Spraying water on the tarantula and their sensitive hairs are stressful for them. Misting them directly is a bad idea and not needed. Misting their enclosure from time to time can be good for them but misting them directly is stressful. Stressing your tarantula when it’s not needed can harm their health, eating pattern, normal behavior, and molting behaviors too.

How to Increase Humidity without Misting

Not all tarantulas require misting or regular misting for extra humidity. If you live in a region that doesn’t have high humidity levels then there are other ways to increase the humidity levels inside their enclosure. Some keepers dislike misting to avoid adding too much water to the enclosure which might put the tarantula at risk of mold.

While these alternative methods can also increase the risk of mold, the risk is generally lower than over-misting

1. Water Bowl

The water in your tarantula’s water bowl will evaporate over time. This will increase the humidity levels inside their enclosure without adding additional water to the enclosure. When the temperatures are high, the water will evaporate faster and lead to higher humidity levels. This is important to remember depending on the species of tarantula you have and their general humidity requirements. Especially desert species!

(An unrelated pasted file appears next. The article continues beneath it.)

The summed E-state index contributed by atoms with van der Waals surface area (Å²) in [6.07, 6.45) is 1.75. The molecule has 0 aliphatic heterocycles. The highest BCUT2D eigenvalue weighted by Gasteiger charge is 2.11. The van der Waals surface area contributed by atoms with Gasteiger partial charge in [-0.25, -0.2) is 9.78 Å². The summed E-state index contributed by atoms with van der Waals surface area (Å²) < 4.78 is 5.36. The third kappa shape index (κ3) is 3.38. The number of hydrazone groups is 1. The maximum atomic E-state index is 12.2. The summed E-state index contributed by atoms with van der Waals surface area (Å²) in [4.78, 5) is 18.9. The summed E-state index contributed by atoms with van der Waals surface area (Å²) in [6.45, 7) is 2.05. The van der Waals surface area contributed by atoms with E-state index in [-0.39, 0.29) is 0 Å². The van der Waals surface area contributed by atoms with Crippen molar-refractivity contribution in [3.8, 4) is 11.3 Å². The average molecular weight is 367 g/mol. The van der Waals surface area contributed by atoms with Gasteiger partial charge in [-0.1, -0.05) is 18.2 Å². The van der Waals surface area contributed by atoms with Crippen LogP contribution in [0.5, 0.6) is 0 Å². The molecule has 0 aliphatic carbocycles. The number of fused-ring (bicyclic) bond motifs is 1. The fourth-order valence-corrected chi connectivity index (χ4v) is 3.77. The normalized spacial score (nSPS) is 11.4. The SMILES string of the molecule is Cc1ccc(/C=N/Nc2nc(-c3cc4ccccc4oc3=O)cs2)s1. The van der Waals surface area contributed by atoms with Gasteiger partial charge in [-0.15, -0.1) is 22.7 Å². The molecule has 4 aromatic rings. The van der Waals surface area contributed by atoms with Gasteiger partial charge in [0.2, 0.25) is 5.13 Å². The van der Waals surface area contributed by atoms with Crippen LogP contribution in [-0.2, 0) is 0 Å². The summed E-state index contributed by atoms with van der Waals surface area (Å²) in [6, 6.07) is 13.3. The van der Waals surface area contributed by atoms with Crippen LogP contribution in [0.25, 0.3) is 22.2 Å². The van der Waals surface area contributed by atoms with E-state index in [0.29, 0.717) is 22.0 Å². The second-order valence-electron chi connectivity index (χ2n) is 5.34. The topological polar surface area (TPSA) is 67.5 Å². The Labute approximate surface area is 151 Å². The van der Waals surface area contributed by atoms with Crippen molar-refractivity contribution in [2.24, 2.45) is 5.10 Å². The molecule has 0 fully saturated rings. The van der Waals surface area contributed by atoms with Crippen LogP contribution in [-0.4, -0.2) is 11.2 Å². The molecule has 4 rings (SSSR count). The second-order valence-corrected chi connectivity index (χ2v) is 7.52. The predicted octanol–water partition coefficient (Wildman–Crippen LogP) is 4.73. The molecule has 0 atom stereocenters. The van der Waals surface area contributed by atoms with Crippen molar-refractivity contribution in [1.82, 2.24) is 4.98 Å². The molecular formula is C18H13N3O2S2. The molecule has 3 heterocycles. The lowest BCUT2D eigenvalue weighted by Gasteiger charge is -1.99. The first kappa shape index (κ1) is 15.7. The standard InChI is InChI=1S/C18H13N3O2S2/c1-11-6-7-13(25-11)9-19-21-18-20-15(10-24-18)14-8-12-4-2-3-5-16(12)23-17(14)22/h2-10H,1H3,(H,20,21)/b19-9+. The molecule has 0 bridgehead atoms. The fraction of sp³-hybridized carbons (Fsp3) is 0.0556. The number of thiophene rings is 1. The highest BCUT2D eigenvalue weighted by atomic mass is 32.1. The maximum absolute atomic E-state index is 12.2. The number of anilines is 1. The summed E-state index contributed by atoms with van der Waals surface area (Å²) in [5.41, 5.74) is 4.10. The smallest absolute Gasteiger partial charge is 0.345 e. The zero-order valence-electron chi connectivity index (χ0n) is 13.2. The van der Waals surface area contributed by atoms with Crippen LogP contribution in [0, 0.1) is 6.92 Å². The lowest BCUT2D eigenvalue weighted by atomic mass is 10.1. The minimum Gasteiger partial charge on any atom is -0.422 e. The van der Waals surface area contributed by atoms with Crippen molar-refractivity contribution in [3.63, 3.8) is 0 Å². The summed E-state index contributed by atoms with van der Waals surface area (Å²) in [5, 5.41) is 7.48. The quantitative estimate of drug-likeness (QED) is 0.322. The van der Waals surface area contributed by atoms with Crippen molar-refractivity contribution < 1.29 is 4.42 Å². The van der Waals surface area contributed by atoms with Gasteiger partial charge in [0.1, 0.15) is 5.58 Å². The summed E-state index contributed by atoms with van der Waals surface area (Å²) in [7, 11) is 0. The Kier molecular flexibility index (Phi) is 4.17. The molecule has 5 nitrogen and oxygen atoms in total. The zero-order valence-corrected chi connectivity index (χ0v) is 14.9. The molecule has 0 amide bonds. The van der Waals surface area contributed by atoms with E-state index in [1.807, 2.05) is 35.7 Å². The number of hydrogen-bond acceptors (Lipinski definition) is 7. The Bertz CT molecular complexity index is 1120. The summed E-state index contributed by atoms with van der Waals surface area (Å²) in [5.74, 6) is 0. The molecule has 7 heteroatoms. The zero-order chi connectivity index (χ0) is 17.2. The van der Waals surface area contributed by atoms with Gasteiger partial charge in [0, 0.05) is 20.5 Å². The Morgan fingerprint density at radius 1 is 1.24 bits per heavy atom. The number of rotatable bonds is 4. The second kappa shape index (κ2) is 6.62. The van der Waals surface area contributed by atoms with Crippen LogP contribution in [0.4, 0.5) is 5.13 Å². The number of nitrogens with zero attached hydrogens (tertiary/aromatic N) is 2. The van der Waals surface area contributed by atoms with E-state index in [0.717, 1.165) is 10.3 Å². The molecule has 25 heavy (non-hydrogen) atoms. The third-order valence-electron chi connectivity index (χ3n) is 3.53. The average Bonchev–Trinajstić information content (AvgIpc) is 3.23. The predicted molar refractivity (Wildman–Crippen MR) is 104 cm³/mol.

2. Water Dropper

Spiderlings only need a small enclosure and at that size, a water bowl can be hard to come by. Some keepers prefer to use a water dropper to regularly squirt water down one side of their enclosure which comes with the added benefit of extra humidity. The Sling will drink some of this water and the rest will regularly evaporate then condensation will happen to turn it back into the water. This process increases humidity levels.

3. Absorbent substrate

Using a more absorbent substrate mix is a good idea for tarantula species that require high humidity levels. This kind of substrate can naturally hold more water. It then increases the overall humidity levels in the enclosure. It’s important to not add too much water to avoid flooding the enclosure!

Adding more absorbent substrate can be more at risk of molding. However, it also means you rarely need to mist the enclosure or add additional moisture after setting up the enclosure.

4. Add Moss

Moss is naturally water absorbent and is often a natural source of drinking water for different invertebrates including some tarantulas. Not all species of tarantulas benefit from having moss in their enclosure but those from forested areas may appreciate the addition. Soaking the moss first ensures it’s full of water which will evaporate over time and increase the internal humidity levels of the enclosure.

Misting the moss once it becomes dry will ensure the humidity levels stay up and give your tarantula an alternative water source.

Dangers of Misting Tarantula Enclosure

It can be dangerous to mist a tarantula enclosure, especially if you’re a bit too ‘generous’ with the misting!